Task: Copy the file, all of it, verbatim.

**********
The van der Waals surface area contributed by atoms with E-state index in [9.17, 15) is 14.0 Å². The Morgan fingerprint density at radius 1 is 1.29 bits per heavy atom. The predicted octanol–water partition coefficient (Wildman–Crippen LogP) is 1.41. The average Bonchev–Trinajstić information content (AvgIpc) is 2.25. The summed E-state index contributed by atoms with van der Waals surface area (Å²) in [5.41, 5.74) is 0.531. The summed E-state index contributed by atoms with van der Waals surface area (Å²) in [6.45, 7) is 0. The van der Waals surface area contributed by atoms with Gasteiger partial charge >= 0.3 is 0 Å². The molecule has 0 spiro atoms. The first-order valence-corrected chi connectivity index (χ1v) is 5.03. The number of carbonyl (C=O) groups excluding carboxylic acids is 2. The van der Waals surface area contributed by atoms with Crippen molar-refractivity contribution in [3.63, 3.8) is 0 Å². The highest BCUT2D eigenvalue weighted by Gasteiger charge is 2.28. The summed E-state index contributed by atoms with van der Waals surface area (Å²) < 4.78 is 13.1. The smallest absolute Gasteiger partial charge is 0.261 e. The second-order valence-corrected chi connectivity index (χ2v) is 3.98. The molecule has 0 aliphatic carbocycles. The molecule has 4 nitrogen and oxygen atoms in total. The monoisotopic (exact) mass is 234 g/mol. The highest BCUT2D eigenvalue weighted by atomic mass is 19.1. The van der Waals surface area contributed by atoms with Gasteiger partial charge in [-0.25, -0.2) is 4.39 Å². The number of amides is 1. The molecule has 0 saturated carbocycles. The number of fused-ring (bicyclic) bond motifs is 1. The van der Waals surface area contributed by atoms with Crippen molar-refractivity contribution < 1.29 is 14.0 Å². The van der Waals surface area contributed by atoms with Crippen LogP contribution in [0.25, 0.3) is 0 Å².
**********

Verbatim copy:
The van der Waals surface area contributed by atoms with E-state index in [9.17, 15) is 14.0 Å². The Morgan fingerprint density at radius 1 is 1.29 bits per heavy atom. The predicted octanol–water partition coefficient (Wildman–Crippen LogP) is 1.41. The average Bonchev–Trinajstić information content (AvgIpc) is 2.25. The summed E-state index contributed by atoms with van der Waals surface area (Å²) in [5.41, 5.74) is 0.531. The summed E-state index contributed by atoms with van der Waals surface area (Å²) in [6.45, 7) is 0. The van der Waals surface area contributed by atoms with Gasteiger partial charge >= 0.3 is 0 Å². The molecule has 0 spiro atoms. The first-order valence-corrected chi connectivity index (χ1v) is 5.03. The number of carbonyl (C=O) groups excluding carboxylic acids is 2. The van der Waals surface area contributed by atoms with Crippen molar-refractivity contribution in [3.63, 3.8) is 0 Å². The highest BCUT2D eigenvalue weighted by Gasteiger charge is 2.28. The summed E-state index contributed by atoms with van der Waals surface area (Å²) < 4.78 is 13.1. The smallest absolute Gasteiger partial charge is 0.261 e. The second-order valence-corrected chi connectivity index (χ2v) is 3.98. The molecule has 0 aliphatic carbocycles. The molecule has 4 nitrogen and oxygen atoms in total. The monoisotopic (exact) mass is 234 g/mol. The highest BCUT2D eigenvalue weighted by atomic mass is 19.1. The van der Waals surface area contributed by atoms with Gasteiger partial charge in [-0.25, -0.2) is 4.39 Å². The number of amides is 1. The molecule has 0 saturated carbocycles. The number of fused-ring (bicyclic) bond motifs is 1. The van der Waals surface area contributed by atoms with Crippen molar-refractivity contribution < 1.29 is 14.0 Å². The van der Waals surface area contributed by atoms with Crippen LogP contribution in [0.25, 0.3) is 0 Å².